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Rauschenberg, Robert


color lithograph on paper, ed. 48/90

1991 Purchase by the Albert & Helen Thalheimer Fund of the Greater Kanawha Valley Fou

Robert Rauschenberg is one of the most versatile, imaginative and influential artists of his generation. In his effort to avoid traditional art making methods, Rauschenberg redefined the boundaries of art in the 1950s when he began to incorporate real objects into "combine" artworks that were both painting and sculpture. He redefined beauty by presenting discarded objects within the context of fine art.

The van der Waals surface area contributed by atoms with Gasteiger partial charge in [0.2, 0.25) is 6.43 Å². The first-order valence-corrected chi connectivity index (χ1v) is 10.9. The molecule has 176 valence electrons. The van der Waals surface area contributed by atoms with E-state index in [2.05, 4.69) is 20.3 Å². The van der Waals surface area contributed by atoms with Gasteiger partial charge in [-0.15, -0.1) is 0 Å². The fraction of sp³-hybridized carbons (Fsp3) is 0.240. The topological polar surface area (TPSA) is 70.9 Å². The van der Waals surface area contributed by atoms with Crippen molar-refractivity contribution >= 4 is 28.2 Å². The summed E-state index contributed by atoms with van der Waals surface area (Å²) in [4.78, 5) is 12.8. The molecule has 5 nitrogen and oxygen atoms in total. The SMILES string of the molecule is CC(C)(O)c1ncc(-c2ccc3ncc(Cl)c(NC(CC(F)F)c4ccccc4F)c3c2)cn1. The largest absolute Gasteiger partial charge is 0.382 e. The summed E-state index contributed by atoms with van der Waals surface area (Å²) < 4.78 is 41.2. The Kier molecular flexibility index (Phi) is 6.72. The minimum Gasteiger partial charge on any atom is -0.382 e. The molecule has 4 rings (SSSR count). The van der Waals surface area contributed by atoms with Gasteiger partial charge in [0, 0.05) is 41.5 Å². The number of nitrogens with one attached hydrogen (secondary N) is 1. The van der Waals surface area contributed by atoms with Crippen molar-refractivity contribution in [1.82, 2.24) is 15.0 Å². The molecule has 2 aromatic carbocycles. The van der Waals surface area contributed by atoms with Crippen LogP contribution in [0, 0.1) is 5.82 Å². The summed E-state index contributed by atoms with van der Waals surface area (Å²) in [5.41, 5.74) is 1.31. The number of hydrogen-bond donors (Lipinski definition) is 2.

As Pop Art emerged in the 1960s, Rauschenberg turned away from making his three-dimensional "combines" and focused on two-dimensional work. He used magazine pictures of current events to create silkscreen prints and often applied a solvent to printed paper to make a transfer drawing. In "Untitled", Rauschenberg transferred prints of familiar images to paper in a composition that mimics the way we process snippets of information in our society. His work is a commentary on life in contemporary America.